Saturday, June 20, 2015

Stakeout

Year 7, Day 171 - 6/20/15 - Movie #2,070

BEFORE: Can I do this?  Can I cut from a serious film about African dictator Idi Amin to a silly 80's police comedy?  I mean, I know I can, but should I?  I can tell myself that the linking makes it OK, because Forest Whitaker carries over.  But I still feel like I'm ricocheting all over the place, with no consistency in subject matter.  I'll just console myself that crime's running through everything, whether that's the crime of being dishonest ("Magic in the Moonlight", "The Importance of Being Earnest") to the crimes of treason ("The Conspirator"), art theft ("Trance") and political wrongdoing/genocide ("The Last King of Scotland").  Whatever helps me sleep at night, right?

This gets me to Richard Dreyfuss films, which get me to Peter Falk films, which get me to Jack Lemmon films, and then back to sci-fi before my Comic-Con break.  The plan will all make some kind of sense in about 2 1/2 weeks.



THE PLOT: Two cops have to observe a woman. One of them falls in love with her.

AFTER: The film opens with a man breaking out of prison - sure, like that happens in the news all the time.  But federal agents don't break out the bloodhounds or follow the crime wave he creates as he moves across the country, they instead choose to get local police to stake out places he might turn up, like the homes of ex-girlfriends.  Because they don't head north across the border to Canada, no matter how close they are - instead they drive across big states like Montana if they think they might get laid.  Are you paying attention, upstate New York cops?  

(I mean, really, there are three choices if you bust out of prison so close to Canada - 1) Head to Canada, simple but effective.  2) Do the complete opposite, and head south toward Mexico.  If you can't make it to Mexico, there are plenty of places to hide in rural Pennsylvania, and maybe everyone will just assume you went the other direction.  3) Stay right where you are, find a little cabin or something a few miles from the prison, because nobody would expect that.  Wait a month, change your whole look and then walk (don't run) out of town.)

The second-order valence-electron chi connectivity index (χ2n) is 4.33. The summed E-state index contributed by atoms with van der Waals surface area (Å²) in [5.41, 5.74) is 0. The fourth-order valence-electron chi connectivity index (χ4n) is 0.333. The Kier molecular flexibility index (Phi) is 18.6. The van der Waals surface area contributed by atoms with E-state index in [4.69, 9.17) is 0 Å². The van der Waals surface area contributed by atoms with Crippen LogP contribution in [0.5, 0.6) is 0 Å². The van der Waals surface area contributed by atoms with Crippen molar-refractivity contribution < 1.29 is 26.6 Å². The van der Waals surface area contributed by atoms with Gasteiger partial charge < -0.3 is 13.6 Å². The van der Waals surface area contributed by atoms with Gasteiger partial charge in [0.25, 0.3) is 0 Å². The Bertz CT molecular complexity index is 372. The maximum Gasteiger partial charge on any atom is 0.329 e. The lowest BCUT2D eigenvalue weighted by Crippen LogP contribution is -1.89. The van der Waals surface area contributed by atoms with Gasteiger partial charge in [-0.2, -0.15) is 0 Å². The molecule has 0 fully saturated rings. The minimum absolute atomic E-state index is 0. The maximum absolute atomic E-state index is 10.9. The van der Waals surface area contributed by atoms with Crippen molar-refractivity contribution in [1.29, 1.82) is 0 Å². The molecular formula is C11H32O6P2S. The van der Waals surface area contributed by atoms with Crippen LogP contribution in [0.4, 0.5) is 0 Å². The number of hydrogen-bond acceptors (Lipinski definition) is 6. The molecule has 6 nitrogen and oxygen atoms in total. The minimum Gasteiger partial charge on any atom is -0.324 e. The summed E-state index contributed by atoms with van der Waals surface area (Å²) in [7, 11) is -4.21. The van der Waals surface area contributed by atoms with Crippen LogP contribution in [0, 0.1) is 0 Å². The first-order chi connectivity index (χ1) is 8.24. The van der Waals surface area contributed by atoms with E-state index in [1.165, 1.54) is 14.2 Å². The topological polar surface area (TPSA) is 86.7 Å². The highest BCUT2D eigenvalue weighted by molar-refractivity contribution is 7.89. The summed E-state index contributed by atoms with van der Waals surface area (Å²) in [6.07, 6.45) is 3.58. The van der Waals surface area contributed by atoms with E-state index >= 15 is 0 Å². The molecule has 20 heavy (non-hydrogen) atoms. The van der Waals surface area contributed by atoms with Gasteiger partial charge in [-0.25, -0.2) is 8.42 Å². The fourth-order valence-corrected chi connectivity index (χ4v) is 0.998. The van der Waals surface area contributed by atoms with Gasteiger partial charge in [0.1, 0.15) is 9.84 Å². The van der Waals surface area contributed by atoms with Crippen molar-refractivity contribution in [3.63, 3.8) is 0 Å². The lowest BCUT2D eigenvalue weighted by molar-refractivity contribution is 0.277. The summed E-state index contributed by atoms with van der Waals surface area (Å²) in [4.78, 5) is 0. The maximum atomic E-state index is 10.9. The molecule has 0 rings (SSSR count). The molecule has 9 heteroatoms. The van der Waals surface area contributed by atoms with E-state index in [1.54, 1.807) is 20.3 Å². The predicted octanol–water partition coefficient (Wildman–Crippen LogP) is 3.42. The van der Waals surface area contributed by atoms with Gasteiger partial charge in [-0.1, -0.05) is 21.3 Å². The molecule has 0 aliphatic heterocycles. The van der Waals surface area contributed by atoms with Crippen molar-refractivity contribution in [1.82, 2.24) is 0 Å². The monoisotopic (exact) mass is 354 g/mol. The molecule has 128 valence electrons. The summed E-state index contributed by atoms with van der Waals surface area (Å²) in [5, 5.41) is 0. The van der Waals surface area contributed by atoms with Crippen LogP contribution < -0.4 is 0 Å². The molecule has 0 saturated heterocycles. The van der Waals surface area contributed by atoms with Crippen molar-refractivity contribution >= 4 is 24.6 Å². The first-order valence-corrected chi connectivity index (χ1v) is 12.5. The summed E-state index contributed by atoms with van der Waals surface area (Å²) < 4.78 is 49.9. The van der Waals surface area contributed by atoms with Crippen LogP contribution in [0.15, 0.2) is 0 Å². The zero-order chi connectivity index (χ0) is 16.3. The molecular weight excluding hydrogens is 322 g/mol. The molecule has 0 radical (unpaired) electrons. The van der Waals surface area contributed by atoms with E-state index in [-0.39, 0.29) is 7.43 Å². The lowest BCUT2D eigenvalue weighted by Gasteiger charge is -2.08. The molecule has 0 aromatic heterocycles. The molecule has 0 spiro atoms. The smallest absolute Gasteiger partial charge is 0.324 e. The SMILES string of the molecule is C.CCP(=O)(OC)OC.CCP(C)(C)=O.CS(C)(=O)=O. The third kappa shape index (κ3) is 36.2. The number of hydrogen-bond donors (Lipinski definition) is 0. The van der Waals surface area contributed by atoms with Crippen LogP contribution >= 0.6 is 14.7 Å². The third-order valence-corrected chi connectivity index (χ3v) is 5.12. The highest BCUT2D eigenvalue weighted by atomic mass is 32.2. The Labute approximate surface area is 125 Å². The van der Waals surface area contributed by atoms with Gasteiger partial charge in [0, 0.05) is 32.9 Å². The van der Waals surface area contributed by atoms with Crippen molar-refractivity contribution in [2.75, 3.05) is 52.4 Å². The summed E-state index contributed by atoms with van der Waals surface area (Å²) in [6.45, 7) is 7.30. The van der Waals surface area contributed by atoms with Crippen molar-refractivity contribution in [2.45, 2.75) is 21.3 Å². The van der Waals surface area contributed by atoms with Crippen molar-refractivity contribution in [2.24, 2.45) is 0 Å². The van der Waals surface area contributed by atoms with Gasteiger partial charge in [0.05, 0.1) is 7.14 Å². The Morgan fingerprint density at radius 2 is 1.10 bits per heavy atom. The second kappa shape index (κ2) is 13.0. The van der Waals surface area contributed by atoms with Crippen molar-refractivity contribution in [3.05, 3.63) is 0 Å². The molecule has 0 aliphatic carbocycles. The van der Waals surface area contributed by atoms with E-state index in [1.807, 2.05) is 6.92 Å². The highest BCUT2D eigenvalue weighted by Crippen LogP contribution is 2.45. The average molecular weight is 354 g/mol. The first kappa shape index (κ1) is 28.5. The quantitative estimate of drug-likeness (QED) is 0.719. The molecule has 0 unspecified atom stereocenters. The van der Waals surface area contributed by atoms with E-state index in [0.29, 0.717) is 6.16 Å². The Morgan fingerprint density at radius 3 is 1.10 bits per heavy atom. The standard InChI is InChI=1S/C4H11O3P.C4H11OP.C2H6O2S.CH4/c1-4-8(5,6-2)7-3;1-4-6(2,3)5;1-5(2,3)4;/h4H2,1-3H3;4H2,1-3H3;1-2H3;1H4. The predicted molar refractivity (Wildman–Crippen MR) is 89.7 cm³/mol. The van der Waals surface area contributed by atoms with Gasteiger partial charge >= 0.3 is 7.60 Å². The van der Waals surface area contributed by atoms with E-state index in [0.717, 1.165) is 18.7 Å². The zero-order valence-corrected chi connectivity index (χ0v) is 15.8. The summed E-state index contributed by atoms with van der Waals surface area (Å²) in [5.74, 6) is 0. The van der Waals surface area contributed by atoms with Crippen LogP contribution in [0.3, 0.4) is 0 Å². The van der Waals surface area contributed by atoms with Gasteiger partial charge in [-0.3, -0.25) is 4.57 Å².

Above all, if you're on the lam, don't call attention to yourself.  That includes looking up old girlfriends - but the convict in question here has no choice, because he's got money stashed at his ex-lover's house.  It seems like it would be relatively easy for him to get it, because the local cops are spending much more time pranking each other (the day team pranks the night team, and vice versa) and also romancing the subject they're supposed to be watching.

To be fair, the guy's just broken up with his girlfriend (wife?) and he's having trouble sleeping during the day - the running gag of noisy wood chippers and neighbors with motorcycles breaks the comedy rule of things being funny in threes, because there are only two examples shown.  Someone couldn't think of a third loud thing to annoy him?  Wait, I think there was also a garbage truck - never mind.   

They put a bug on her phone - which, apparently in the 1980's, could only be done from inside the house. Either spy technology was really poor back then, or else this was just a narrative cheat to get one close to her, where he can see how attractive she is.  So that's a NITPICK POINT, because I think you can tap someone's phone line from the telephone pole or the junction box, right?  Anyway, once our man forms a connection, the slippery slope of reasoning goes that his job is to watch her house, but now he's just doing it from the inside.